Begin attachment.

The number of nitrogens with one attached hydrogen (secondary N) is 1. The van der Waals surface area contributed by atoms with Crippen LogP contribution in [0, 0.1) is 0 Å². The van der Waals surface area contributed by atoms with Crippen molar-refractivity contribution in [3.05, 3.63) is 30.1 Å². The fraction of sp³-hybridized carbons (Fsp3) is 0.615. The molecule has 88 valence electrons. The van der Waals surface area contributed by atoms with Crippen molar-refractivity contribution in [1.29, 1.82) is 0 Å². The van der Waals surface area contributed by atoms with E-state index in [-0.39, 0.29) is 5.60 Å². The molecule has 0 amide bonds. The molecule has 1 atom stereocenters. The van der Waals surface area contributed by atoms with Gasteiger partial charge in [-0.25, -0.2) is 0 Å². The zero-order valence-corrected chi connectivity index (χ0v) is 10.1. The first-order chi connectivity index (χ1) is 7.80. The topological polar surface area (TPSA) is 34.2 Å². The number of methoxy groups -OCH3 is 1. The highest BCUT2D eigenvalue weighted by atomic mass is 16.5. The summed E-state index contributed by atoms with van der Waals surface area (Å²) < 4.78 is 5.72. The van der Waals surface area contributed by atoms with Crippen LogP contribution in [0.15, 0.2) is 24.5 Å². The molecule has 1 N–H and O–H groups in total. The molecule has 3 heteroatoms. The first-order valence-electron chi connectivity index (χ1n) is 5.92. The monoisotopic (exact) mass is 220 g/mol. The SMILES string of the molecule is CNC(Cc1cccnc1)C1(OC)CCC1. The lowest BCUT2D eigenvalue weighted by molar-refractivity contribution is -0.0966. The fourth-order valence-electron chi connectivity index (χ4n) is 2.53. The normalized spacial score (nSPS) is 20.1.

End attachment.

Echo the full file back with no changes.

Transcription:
The number of nitrogens with one attached hydrogen (secondary N) is 1. The van der Waals surface area contributed by atoms with Crippen LogP contribution in [0, 0.1) is 0 Å². The van der Waals surface area contributed by atoms with Crippen molar-refractivity contribution in [3.05, 3.63) is 30.1 Å². The fraction of sp³-hybridized carbons (Fsp3) is 0.615. The molecule has 88 valence electrons. The van der Waals surface area contributed by atoms with Crippen molar-refractivity contribution in [1.29, 1.82) is 0 Å². The van der Waals surface area contributed by atoms with E-state index in [-0.39, 0.29) is 5.60 Å². The molecule has 0 amide bonds. The molecule has 1 atom stereocenters. The van der Waals surface area contributed by atoms with Gasteiger partial charge in [-0.25, -0.2) is 0 Å². The zero-order valence-corrected chi connectivity index (χ0v) is 10.1. The first-order chi connectivity index (χ1) is 7.80. The topological polar surface area (TPSA) is 34.2 Å². The number of methoxy groups -OCH3 is 1. The highest BCUT2D eigenvalue weighted by atomic mass is 16.5. The summed E-state index contributed by atoms with van der Waals surface area (Å²) < 4.78 is 5.72. The van der Waals surface area contributed by atoms with Crippen LogP contribution in [0.15, 0.2) is 24.5 Å². The molecule has 1 N–H and O–H groups in total. The molecule has 3 heteroatoms. The first-order valence-electron chi connectivity index (χ1n) is 5.92. The monoisotopic (exact) mass is 220 g/mol. The SMILES string of the molecule is CNC(Cc1cccnc1)C1(OC)CCC1. The lowest BCUT2D eigenvalue weighted by molar-refractivity contribution is -0.0966. The fourth-order valence-electron chi connectivity index (χ4n) is 2.53. The normalized spacial score (nSPS) is 20.1.